Friday, time to head back towards Banbury. I had to single hand all of today’s three locks. I let an Anglo Welsh hire boat past me. It turns out that they weren’t hirers they were relocating the boat to Wooten Warwen for some winter maintenance and painting. I’ve moored in between the M40 and the railway, it’s pretty unavoidable on this canal. Unfortunately there is a footpath crossing the railway close by so every passing train hoots a warning.

8 Locks. 10.2 miles. 1 mended phone, 1 blog writer away, 1 apprentice blog writer, 1 cat stayed out late 2 times, 80 litres diesel, 50kgs Excel, 13kgs Calor gas. 

He’s Back And I’m Off. 21st October

Keen’s Bridge to Castle Quay, Banbury

Fog, well on one side of the boat this morning. It might have had something to do with there being a hedge on the other side so we couldn’t see very far! NB Tungsten came past whilst we were still in bed, a wave between boats was still possible through. She’ll have been heading to find good TV signal for the next episode of Dr Who tonight.

P1420937smMick rustled together some poached eggs and mushrooms on toast for breakfast, the gas didn’t run out today so we had runny yolks. Tilly made the most of her hour and half outside, not being seen once until she returned bang on time, just a shame we weren’t ready to push off.

P1420938smP1420944smThe list of jobs to be done before heading off to Chipping Norton had one thing on it that couldn’t be put off any longer. Mick needed a hair cut! The choice where to have it done was his, here on a muddy towpath or in the centre of Banbury. Strangely enough he chose the muddy towpath option, fewer people to watch and no need to tidy up afterwards. It’s amazing what an extra inch of hair does to him. After 15 minutes trying to persuade all the stubborn hairs on the top of his head that they also needed to be trimmed I had my chap back.

P1420959smNow we were ready to push off. Three locks back towards Banbury. We passed a couple of boats on route and quite a few walkers. The sun shone down on another lovely day to cruise. Just as well it wasn’t raining as today may be my last day cruising for a few weeks, tomorrow rehearsals start in Chipping Norton.

P1420953smOnce moored up (securely we hope) in the middle of Banbury the rest of the day has been spent wondering how on earth I’m going to manage to get everything I need on the bus. Mick has offered to have a trip out and act as Sherpa for me. My landlady had informed me that there was a bus stop more or less outside her house, brilliant. Except the bus I’ll be on doesn’t go down her street, at all! Looks like there will be some walking with heavy bags at that end.

Mick and Tilly will be looking after Oleanna whilst I’m away, who knows Mick may even give her a rinse down if she’s lucky!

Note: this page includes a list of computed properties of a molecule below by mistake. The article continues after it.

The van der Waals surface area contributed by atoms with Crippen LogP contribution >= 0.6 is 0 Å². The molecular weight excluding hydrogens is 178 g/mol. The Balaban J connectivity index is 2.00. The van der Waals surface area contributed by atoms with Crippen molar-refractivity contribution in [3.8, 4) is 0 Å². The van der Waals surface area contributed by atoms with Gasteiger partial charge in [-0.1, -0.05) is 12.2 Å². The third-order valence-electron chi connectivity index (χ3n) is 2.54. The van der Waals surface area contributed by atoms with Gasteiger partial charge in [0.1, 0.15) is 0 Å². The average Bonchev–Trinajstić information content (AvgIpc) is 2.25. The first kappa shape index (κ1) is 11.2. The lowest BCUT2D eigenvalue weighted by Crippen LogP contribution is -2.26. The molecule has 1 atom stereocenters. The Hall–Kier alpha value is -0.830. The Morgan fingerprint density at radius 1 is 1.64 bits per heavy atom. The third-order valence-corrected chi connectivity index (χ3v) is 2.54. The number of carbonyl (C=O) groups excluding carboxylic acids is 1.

The blog will be quieter than normal. Mick may post occasionally and there will be the odd postcard from me in Chipping Norton. Normal service will resume mid November once all the ‘BOO’s’ and hisses, ‘He’s behind you! ’s have been shouted. Who knows which side of the winter stoppages we’ll be on then, we certainly don’t!

DSCF7121sm3 locks, 3.47 miles, 2 poached eggs, 4 slices of toast, 1 friend, 3 trees, 2 waving ladies, 1 glorious day, 1 Malc, 1 Dink sitting in the sun, 1 grumpy cat in Banbury, 4 bags packed, 1 ginger fit up cake baked, 1 ginger cake for Mick baked, 489 in the morning, 4 weeks of being a designer again.

Kamikaze Canoeists. 20th October

Below Slat Mill Lock to Cropredy to Keen’s Bridge 155

P1420905smA beautiful autumnal morning, just the right sort of day to go for a cruise to get our Saturday newspaper. The boats that had moored in Cropredy last night soon started to show themselves at the lock to come down. We readied ourselves and managed to time pushing off with a boat exiting the lock, another just pulling in above. I gave the bow a push and walked up to the lock windlass in hand showing our intention. Oleanna came into the lock and a lady from the waiting boat came to help.

The couple on the boat above have recently bought their own boat but are original owners of NB Jenny Wren a Carefree Cruising shareboat. Jenny Wren was one of the unfortunate boats to have been caught up in the Middlewich breach earlier this year and sat in the mud above Wardle Lock for sometime until dams were put in place to help float the stranded boats.

P1420901smWe were now in the pound below Cropredy Lock. We’ve moored here before and were aware of the canoe club. Today being a sunny day the canoeists were out in force. They speed along at such a lick leaving their wash to bob moored boats about. I can understand that it must be a touch frustrating to them all that narrowboats get in their way when all they want to do is go for it. But there is ‘going for it’ and ‘GOING for it’! We came through a bridge hole slowly as there were moored boats, another boat coming towards us, so not much space to manoeuvre our two boats. A canoe with two ladies was in the process of overtaking the on coming boat. We are big and they must have seen us before they kicked up a gear. There was about to be three boats side by side, one a canoe and two squashed ladies in the mix. We and the other narrowboat, being aware of our tonnage, went into reverse quickly as the ladies certainly weren’t stopping for anything! They most probably would say they had everything under control, they actually said nothing. We felt they’d left it a touch too late, zigzagging their way. Narrowboats don’t always do what you want of them, but luckily for the ladies both boats behaved and were in the hands of competent helms people.